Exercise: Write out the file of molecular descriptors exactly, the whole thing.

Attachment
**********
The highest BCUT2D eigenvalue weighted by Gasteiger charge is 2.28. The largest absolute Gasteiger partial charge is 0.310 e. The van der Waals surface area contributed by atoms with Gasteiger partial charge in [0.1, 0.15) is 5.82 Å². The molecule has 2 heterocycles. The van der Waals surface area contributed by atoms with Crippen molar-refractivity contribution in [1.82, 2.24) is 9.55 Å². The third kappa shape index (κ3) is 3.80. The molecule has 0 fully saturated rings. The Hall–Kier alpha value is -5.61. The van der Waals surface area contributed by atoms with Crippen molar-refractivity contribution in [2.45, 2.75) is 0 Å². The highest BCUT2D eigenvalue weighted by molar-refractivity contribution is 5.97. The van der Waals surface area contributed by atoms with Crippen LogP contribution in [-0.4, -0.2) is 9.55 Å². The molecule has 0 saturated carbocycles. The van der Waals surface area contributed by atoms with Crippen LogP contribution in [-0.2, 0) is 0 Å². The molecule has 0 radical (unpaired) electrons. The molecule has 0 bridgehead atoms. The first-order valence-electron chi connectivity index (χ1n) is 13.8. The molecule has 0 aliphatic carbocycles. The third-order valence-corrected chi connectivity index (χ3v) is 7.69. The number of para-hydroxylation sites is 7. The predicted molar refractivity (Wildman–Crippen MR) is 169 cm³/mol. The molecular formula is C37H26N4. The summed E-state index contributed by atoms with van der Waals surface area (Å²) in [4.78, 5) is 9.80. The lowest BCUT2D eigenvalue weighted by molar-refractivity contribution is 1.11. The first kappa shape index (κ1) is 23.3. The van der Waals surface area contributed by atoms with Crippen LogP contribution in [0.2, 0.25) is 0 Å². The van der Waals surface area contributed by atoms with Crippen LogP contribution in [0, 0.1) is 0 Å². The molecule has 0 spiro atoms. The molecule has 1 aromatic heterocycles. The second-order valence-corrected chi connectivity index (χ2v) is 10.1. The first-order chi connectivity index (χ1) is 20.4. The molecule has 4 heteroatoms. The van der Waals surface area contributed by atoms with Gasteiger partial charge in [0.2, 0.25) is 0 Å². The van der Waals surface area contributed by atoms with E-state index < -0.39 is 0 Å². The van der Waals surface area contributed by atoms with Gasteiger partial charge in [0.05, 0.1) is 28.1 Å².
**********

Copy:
The highest BCUT2D eigenvalue weighted by Gasteiger charge is 2.28. The largest absolute Gasteiger partial charge is 0.310 e. The van der Waals surface area contributed by atoms with Gasteiger partial charge in [0.1, 0.15) is 5.82 Å². The molecule has 2 heterocycles. The van der Waals surface area contributed by atoms with Crippen molar-refractivity contribution in [1.82, 2.24) is 9.55 Å². The third kappa shape index (κ3) is 3.80. The molecule has 0 fully saturated rings. The Hall–Kier alpha value is -5.61. The van der Waals surface area contributed by atoms with Crippen molar-refractivity contribution in [2.45, 2.75) is 0 Å². The highest BCUT2D eigenvalue weighted by molar-refractivity contribution is 5.97. The van der Waals surface area contributed by atoms with Crippen LogP contribution in [-0.4, -0.2) is 9.55 Å². The molecule has 0 saturated carbocycles. The van der Waals surface area contributed by atoms with Crippen LogP contribution in [-0.2, 0) is 0 Å². The molecule has 0 radical (unpaired) electrons. The molecule has 0 bridgehead atoms. The first-order valence-electron chi connectivity index (χ1n) is 13.8. The molecule has 0 aliphatic carbocycles. The third-order valence-corrected chi connectivity index (χ3v) is 7.69. The number of para-hydroxylation sites is 7. The predicted molar refractivity (Wildman–Crippen MR) is 169 cm³/mol. The molecular formula is C37H26N4. The summed E-state index contributed by atoms with van der Waals surface area (Å²) in [4.78, 5) is 9.80. The lowest BCUT2D eigenvalue weighted by molar-refractivity contribution is 1.11. The first kappa shape index (κ1) is 23.3. The van der Waals surface area contributed by atoms with Crippen LogP contribution in [0.2, 0.25) is 0 Å². The van der Waals surface area contributed by atoms with Crippen LogP contribution in [0, 0.1) is 0 Å². The molecule has 0 spiro atoms. The molecule has 1 aromatic heterocycles. The second-order valence-corrected chi connectivity index (χ2v) is 10.1. The first-order chi connectivity index (χ1) is 20.4. The molecule has 4 heteroatoms. The van der Waals surface area contributed by atoms with Gasteiger partial charge in [0.2, 0.25) is 0 Å². The van der Waals surface area contributed by atoms with E-state index < -0.39 is 0 Å². The van der Waals surface area contributed by atoms with Gasteiger partial charge in [0.05, 0.1) is 28.1 Å².